Tuesday, February 17, 2009

How To Write Haiku Poems

For this week’s How To post, we will discuss how to write haiku poetry. Now, in it’s original Japanese form, the rules are a little more strict. When it comes to writing them in English, there really aren’t any set, conventional rules. But here are the basics:

1. Content – you can pretty much write them about whatever you want. Traditional haiku tend to be more nature-centered, but modern haiku (especially English) is full of political references, romance and every-day life centered issues, as well as the more traditional nature-based poems.

2. Structure – very simple….3 lines, alternating 5, 7, and 5 syllables.

There are more variations on this than I can count. Many modern English haiku writers have anywhere between 10 and 17 syllables in their haiku, alternating them in as many ways as you can imagine (6,6,4 – 5,5,7 – 3,6,3 – etc)….but IN GENERAL, 3 lines of 5, then 7, then 5 syllables.

3. The Cut – many (but of course, not all) haiku include a cut, or pause that divides the haiku and compares two images or expounds on the first image. In modern English haiku, this cut generally occurs at the end of the first or second line and is often indicated by a punctuation mark.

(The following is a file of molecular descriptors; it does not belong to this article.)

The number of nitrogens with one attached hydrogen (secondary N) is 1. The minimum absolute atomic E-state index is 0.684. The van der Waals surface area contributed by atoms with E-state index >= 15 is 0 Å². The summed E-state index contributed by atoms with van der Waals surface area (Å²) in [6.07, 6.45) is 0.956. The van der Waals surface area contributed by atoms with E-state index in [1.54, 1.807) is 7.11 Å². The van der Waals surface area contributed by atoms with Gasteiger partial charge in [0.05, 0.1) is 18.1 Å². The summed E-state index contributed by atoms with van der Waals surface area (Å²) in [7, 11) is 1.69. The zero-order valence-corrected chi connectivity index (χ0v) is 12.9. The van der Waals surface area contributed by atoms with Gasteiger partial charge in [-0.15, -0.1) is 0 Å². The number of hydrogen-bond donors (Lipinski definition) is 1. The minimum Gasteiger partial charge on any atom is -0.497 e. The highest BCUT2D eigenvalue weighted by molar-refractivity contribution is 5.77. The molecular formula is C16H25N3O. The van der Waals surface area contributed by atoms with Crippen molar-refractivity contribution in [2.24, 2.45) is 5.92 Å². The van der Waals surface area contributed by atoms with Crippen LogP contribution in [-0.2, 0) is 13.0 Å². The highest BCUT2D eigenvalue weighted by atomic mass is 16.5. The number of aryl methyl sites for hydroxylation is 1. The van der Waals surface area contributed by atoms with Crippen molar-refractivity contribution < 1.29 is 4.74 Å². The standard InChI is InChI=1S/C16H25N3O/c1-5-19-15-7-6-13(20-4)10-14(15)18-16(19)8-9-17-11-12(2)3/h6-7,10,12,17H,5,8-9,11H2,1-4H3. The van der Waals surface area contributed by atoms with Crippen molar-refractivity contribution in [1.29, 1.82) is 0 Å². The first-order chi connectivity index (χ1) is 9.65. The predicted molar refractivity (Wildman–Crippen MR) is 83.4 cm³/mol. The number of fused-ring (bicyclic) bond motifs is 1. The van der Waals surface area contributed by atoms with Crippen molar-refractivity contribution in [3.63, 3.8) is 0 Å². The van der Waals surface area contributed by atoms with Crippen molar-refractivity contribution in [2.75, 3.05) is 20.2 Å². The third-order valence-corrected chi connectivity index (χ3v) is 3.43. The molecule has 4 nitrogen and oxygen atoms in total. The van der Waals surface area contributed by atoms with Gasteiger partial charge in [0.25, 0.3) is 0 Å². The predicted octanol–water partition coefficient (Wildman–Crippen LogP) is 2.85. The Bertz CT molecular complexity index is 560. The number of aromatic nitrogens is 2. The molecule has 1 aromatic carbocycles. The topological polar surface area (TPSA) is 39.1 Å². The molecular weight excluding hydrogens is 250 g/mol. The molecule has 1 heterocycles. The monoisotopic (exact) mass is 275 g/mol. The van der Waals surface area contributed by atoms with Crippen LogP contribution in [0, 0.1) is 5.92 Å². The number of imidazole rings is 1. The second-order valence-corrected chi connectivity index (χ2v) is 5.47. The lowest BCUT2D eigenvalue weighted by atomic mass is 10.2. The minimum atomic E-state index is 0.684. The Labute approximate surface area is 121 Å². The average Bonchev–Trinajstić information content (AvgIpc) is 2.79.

the morning paper
harbinger of good and ill
-- I step over it.
(Dave McCroskey)

Now, in this example, the punctuation comes at the beginning of the third line (no hard set rules, remember), but the cut is followed by a reaction to what happened in the first two lines. How does the morning paper, the “harbinger of good and ill” affect the poet? What does he do? He steps over it.

4. Seasonal theme or word – Traditionally, haiku include a season word, something that indicates in what season the haiku is set. For instance, if you are describing a summer meadow, you could mention a butterfly, or the sun, or blue skies. If the haiku is set in the winter, you could mention snow, or frost, or cold. It doesn’t have to be obvious…most modern haiku, if they include the season reference at all, are quite subtle.

And that’s it! You can now write haiku! Three lines of 5,7,5 syllables…maybe throw in a seasonal reference or cut, and you’ve got yourself haiku poetry.

What haiku can you write? Give it a try and leave them in the comment section! I’d love to see your work!!

Stay tuned next week for tips on how to write a ballad.

For step-by-step instructions on how to write haiku along with several other forms of poetry, check out my book, So You Have to Write a Poem!


Kate Karyus Quinn said...

OMG - I thought I was on the wrong blog when I didn't see the romantic lady header. I love the new look though! What a great week to post about haikus - the Swivet is having a haiku query letter contest that goes until Friday at midnight!

Michelle McLean said...

Ooo, I'll have to check that out, thanks!